59 areas in Bangkok are seeing excessive PM 2.5 dust ratings today as air quality is being described as moderate to poor. Din Daeng Road is being identified as the most polluted, according to the air4thai website of the Pollution Control Department. The amount of PM 2.5 dust is being measured at between 39 and 113 microns.

Din Daeng is also joining Bang Na-Trat highway in Bang Na district, Lat Phrao district and Sukhapibaan 5 Road in Sai Mai district in featuring PM10 dust in the atmosphere that is measuring between 54 and 155 microns.

Read more about Bangkok’s pollution today, and its causes, HERE.

The 59 areas that are considered polluted today are:

Hirunrujee sub-district, Thon Buri district

Kanchanapisek Road in Bang Khun Thian district

Bang Na sub-district

Song Khanong sub-district in Phra Pradaeng district

Din Daeng sub-district, Din Daeng district

Talat Kwan sub-district in Muang district of Nonthaburi

Omnoi sub-district in Krathumban district of Samut Sakhon

Paknam sub-district in Muang district of Samut Prakan

Bang Sao Thong sub-district

Khlong 1 sub-district in Khlong Luang district of Pathum Thani

Rama 4 Road in Pathumwan district

Intharapitak Road in Thon Buri district

Lat Phrao Road in Wang Thong Lang district

Din Daeng Road in Din Daeng district

Khlong Goom sub-district

Khlong Sam Wa district

Chom Thong district

Charunsanitwong Road in Bang Phlad district

Rama 2 Road in Bang Khun Thian district

Vibhavadi Rangsit highway in Din Daeng district

Sukhumvit Road in Phra Khanong district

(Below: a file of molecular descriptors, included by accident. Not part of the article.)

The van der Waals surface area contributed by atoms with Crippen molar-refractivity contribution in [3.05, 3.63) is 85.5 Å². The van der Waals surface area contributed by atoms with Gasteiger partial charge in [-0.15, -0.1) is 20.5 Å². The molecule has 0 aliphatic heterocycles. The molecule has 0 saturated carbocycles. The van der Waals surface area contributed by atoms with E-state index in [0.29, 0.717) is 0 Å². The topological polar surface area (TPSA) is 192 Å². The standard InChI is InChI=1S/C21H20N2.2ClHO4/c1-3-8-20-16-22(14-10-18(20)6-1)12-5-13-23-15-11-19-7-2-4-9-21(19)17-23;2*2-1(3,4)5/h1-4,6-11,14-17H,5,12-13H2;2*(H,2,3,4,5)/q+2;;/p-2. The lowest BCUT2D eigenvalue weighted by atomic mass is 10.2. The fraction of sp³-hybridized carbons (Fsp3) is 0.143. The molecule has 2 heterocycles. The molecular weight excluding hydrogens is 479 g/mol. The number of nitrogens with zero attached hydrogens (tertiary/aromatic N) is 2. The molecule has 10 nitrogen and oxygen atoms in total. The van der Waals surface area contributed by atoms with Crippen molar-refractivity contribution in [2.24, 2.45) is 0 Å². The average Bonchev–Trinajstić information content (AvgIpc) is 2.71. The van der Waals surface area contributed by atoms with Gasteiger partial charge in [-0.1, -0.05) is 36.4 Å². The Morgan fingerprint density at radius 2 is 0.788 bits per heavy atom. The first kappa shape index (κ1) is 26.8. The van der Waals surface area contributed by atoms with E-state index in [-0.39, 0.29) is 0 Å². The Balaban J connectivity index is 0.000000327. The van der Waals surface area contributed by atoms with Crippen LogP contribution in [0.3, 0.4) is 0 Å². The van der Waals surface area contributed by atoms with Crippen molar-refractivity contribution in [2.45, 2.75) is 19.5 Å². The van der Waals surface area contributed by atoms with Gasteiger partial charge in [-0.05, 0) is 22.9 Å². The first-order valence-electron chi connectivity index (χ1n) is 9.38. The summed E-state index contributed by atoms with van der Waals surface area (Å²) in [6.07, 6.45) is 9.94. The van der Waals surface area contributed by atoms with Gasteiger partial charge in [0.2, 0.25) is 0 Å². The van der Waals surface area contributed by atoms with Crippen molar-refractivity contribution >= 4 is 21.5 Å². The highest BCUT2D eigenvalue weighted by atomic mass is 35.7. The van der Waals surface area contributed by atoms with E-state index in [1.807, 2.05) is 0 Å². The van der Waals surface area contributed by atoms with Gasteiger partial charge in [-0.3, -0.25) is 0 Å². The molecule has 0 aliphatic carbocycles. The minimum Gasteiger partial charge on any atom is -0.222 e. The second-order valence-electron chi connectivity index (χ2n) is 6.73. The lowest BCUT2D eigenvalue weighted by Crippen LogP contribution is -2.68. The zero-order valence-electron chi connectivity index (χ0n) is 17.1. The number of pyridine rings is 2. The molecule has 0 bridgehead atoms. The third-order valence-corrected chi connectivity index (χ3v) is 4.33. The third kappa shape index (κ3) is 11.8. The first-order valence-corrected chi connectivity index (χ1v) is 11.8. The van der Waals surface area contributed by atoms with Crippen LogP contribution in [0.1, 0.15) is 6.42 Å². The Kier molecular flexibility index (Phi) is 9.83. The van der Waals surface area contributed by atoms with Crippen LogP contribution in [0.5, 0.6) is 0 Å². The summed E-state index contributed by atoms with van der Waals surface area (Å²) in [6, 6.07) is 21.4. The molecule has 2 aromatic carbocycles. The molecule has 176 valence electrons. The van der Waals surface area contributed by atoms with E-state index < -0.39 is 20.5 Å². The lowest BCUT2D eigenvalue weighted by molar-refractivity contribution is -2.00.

Ratburana Road in Ratburana district

Rama 5 Road in Dusit district

Trimitr Road at Wongwian Odeon, Samphanthawong district

Rama 6 Road in Phya Thai district

Lat Phrao Road at Soi Lat Phrao 95 in Wang Thong Lang district

Rama 4 Road in front of Sam Yan Mitrtown, Pathumwan district

Narathiwat Road in Bang Rak district

Thung Wat Don sub-district

Rama 3-Charoen Krung Road in Bang Khor Laem district

Sukhumvit Road Soi 63 in Wattana district

Pattanakarn Road in Suan Luang district

Bang Na-Trat highway in Bang Na district

Pahonyothin Road at Kasetsart intersection, Chatuchak district

Don Mueang district

Sukhapibaan 5 Road in Sai Mai district

Nawamin Road in Bang Kapi district

Suan Sayam-Raminthra intersection in Kanna Yao district

Lat Krabang Road in Lat Krabang district

Seehaburanakit Road in Min Buri district

Liab Waree Road in Nong Chok district

Srinakharin Road in Prawet district

Ratchadapisek-Tha Phra Road in Thon Buri district

Charoen Nakhon Road in Khlong San district

Tha Phra intersection, Bangkok Yai district

Soi Nikhom Rodfai Thon Buri in Bangkok Noi district

Buddha Monthon 1 Road in Taling Chan district

Thawee Wattana Road in Thawee Wattana district

Aekkachai Road in Bang Bon district

Pracha-uthit Road in Thung Khru district

Samsen Road in Phra Nakhon district

Huay Khwang district

Khlong Toey sub-district

Ban Sue sub-district

Lat Phrao district

Thung Song Hong sub-district